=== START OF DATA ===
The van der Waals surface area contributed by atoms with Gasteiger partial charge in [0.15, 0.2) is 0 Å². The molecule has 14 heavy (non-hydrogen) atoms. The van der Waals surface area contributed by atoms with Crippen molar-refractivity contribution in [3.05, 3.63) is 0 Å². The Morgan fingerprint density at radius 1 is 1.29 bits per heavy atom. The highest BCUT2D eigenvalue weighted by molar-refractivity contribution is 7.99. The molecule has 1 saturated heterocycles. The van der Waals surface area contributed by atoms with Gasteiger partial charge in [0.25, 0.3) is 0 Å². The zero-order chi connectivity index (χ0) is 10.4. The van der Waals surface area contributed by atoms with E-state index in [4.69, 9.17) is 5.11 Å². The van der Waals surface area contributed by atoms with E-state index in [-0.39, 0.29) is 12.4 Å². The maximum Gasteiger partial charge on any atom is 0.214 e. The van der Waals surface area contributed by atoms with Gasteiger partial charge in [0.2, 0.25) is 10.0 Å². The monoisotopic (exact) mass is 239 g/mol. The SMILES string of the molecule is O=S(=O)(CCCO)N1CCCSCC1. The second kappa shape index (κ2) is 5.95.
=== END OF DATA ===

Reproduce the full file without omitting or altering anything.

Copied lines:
The van der Waals surface area contributed by atoms with Gasteiger partial charge in [0.15, 0.2) is 0 Å². The molecule has 14 heavy (non-hydrogen) atoms. The van der Waals surface area contributed by atoms with Crippen molar-refractivity contribution in [3.05, 3.63) is 0 Å². The Morgan fingerprint density at radius 1 is 1.29 bits per heavy atom. The highest BCUT2D eigenvalue weighted by molar-refractivity contribution is 7.99. The molecule has 1 saturated heterocycles. The van der Waals surface area contributed by atoms with Gasteiger partial charge in [0.25, 0.3) is 0 Å². The zero-order chi connectivity index (χ0) is 10.4. The van der Waals surface area contributed by atoms with E-state index in [4.69, 9.17) is 5.11 Å². The van der Waals surface area contributed by atoms with E-state index in [-0.39, 0.29) is 12.4 Å². The maximum Gasteiger partial charge on any atom is 0.214 e. The van der Waals surface area contributed by atoms with Gasteiger partial charge in [0.2, 0.25) is 10.0 Å². The monoisotopic (exact) mass is 239 g/mol. The SMILES string of the molecule is O=S(=O)(CCCO)N1CCCSCC1. The second kappa shape index (κ2) is 5.95.